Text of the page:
We learn, for example, that he is in favour of a new generation of nuclear power, genetically modified foods, legalised euthanasia, drones and driverless cars (maybe), robotics, a shorter working week, commercially entrepreneurial (as opposed to publicly funded) person-bearing space flight…. Now, the passing reader may, pari passu perhaps, agree with such positions. But they are offered with such a platitudinous, throwaway weakness of argument that it does seem that the author is relying exclusively on his own rank to carry the day.
Take the question of the shorter week, to be even shorter in the author’s view than “France’s current (sic) thirty-five hours”. The reason? Well, all of us would like more time to have fun, no? And for participating “in collective rituals – whether religious (sic), cultural or sporting”. Now, this may be all good and right to some. But the benevolence of such a development only sounds obvious. How do we know for a truth that less formal work equals happier, more grounded individuals? Marx rather thought so. But is it sociologically/psychologically likely? Could there be negative correlatives to a sudden surfeit of free time within our collective future? And is there somewhere a scholarship on this very theme maybe, evidence of what the application of the scientific method actually reveals for this subject? Well, you will get no exegesis here : just nude assertion.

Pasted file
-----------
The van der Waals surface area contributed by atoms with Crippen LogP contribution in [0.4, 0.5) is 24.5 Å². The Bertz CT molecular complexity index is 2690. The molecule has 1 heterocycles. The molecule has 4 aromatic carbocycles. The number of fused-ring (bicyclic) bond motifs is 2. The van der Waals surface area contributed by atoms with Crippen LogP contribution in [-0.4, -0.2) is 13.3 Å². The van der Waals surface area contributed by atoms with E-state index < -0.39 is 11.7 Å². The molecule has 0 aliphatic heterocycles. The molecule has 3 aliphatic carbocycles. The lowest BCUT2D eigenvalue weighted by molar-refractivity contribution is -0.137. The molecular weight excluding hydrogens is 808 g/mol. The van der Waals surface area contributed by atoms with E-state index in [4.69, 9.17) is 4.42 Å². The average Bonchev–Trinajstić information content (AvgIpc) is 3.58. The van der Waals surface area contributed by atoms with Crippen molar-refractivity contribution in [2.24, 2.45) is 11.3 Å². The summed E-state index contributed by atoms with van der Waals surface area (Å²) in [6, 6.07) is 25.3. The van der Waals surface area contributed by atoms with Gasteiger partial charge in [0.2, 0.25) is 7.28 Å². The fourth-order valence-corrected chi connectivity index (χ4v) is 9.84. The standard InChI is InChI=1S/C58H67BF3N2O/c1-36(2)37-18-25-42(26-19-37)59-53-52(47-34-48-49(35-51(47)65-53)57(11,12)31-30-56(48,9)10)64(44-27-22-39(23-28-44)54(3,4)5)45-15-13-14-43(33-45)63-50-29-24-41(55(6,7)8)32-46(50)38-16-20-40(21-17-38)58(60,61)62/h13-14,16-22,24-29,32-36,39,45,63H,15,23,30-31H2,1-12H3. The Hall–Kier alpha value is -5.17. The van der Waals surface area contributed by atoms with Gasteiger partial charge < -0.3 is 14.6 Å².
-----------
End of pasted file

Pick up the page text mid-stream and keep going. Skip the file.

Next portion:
Ex cathedra : it’s not meant to mean – This, ie what I declare here, should be OK.
And why be so gullible about clapped-out and frequently un-examined social science experiments of a kind no further up the evolutionary tree than your average urban myth? Mischel’s Marshmallow Test, doltishly ubiquitous across even contemporary non-fiction, is – silly as it has always been – favourably re-visited here. And why praise the climate change policies of the government of Cuba – they have apparently a “carefully worked out plan stretching for a century (sic)”? It sounds fab but the author proves that the plan exists and is praiseworthy merely by referring you to a footnote which leads to a reference to a two-page article in a science magazine (author not named)? Cuttings!!! I ask you! Finally here, to describe the current Chinese Government, run as it is under the principals of democratic (sic) centralism, as somehow merely “dirigiste” is to abuse the dictionary. There is just so much here that is similarly under-cooked. Street food at High Table.